Stress and You
The stress beast rears its ugly head from four corners of our lives, health, career, relationships, and finances. It has been documented that people who suffer from health issues are prone to high levels of stress and anxiety. Stress can also come from family life, from a break up or from tension with your spouse. You might feel stressed at work due to strained relationships with your colleagues or superiors or due to feeling underappreciated or overwhelmed by the workload, you required to handle. You might feel stressed right now, because you fear for the future, as you have no financial stability in your life. Stress is just everywhere and it is coming at you from all directions.
The word stress became part of our everyday vocabulary but most people are unsure as to how we come to experience stress. What is stress? Where does it come from?
The term ‘stress’ was coined by Han Seyle back in 1936 and it was aimed to describe the consequence of disruption of homeostasis through physical or psychological stimuli. Well, that was a mouth full, wasn’t it? J So, let me try again. Stress is a condition that results from the perceived discrepancy between the demand of the situation and the social, biological or psychological resources available to deal with it. Stress is a physiological response to our thoughts and feelings that signal to the body that ‘we are in danger’. When you are faced with a perceived threat, which is usually ( hopefully) not a lion charging at you but everyday threats such as, ‘I won’t meet my deadline’, ‘I don’t know how and when I will be able to get a job’, ‘I can’t pay my bills.’, ‘I can’t deal with this feeling of loneliness’, ‘I can’t face talking to my boss’ and so on, an automatic biological response, called the fight or flight response (Cannon, 1929) is activated.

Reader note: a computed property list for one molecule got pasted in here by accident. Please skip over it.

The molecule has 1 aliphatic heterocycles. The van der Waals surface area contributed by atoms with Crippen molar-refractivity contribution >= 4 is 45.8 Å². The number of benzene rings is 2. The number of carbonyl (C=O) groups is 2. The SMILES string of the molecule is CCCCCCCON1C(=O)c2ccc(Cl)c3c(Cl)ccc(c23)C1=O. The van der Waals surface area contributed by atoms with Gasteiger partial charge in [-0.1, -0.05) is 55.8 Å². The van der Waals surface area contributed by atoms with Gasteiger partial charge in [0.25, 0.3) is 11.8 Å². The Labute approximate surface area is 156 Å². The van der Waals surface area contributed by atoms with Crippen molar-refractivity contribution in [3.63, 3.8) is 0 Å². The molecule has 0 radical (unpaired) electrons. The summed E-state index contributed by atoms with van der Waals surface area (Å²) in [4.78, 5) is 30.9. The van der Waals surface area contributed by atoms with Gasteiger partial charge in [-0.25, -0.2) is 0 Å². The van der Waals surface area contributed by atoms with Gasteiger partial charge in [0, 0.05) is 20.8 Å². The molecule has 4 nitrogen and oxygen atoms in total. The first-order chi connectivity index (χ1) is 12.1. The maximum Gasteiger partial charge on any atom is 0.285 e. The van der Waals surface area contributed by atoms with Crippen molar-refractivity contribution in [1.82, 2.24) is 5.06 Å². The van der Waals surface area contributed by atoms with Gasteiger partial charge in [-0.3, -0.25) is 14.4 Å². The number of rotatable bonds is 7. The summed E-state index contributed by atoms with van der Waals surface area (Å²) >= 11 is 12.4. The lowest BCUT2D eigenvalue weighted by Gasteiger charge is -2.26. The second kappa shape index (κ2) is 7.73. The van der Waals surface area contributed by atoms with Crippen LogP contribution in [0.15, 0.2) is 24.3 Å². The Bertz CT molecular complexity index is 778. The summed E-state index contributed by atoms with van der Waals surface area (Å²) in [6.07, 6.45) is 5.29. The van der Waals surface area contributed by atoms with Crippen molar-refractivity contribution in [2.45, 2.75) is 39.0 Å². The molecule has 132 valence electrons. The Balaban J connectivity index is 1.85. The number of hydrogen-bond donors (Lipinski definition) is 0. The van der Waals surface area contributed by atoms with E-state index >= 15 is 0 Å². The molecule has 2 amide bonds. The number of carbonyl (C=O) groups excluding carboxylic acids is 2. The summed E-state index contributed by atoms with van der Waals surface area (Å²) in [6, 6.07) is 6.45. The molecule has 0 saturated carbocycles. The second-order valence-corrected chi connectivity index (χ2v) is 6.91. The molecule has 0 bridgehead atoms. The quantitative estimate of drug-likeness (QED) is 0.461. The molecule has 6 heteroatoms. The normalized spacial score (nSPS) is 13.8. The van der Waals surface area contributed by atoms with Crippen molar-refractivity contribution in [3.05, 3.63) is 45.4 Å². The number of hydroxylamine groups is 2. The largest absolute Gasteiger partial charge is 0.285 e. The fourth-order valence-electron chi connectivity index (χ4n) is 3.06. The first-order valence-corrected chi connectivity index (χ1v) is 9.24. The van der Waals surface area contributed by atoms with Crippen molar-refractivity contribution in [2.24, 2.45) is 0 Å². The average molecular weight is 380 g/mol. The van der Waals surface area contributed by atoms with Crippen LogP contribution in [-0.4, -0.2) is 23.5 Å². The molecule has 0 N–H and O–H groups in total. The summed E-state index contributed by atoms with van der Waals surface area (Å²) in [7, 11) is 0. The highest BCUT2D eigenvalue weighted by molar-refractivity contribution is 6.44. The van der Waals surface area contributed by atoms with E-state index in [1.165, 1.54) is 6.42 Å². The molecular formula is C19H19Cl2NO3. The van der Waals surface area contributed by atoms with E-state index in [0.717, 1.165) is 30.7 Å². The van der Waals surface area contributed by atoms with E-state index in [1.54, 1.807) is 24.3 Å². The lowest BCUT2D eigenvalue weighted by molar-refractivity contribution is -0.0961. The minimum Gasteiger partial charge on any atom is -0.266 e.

This response mobilizes the body by setting off a chemical alarm that originates in the hypothalamus, which results in stress hormones being released by the sympathetic nervous system, including the hormones of adrenaline, nor epinephrine and cortisol. Of course, it is important to have a healthy level of stress in your life as it spurs you on and keep you going but the danger is being in this high arousal state for a prolonged period as it can harm your health. Not even mentioning the psychological distress, it causes.
Because of stress, you could be experiencing headaches, muscle tension, nausea, dry mouth or diarrhoea and in the worst-case scenarios, heart attack, stroke and diabetes.
Stress could also influence your psychological wellbeing and you become moody, restless, agitated, anxious, and possibly even depressed. You know that you are stressed when you catch yourself feeling angry or you change your eating habits by eating a lot more or a lot less to what you would normally eat. Stress can also manifest as procrastination and in over doing activities.
Stress affects your body, your mind, and your behaviour. So, ‘How to stop this disruptive cycle?’.
The key is in the mind. Stress can be reduced by taking control of our thoughts and by changing the way we respond to situations that are considered to be stressful. Talking therapies such as Cognitive Behavioural Therapy and Stress Coaching are highly effective and are recommended if you suffer from intense levels of stress.
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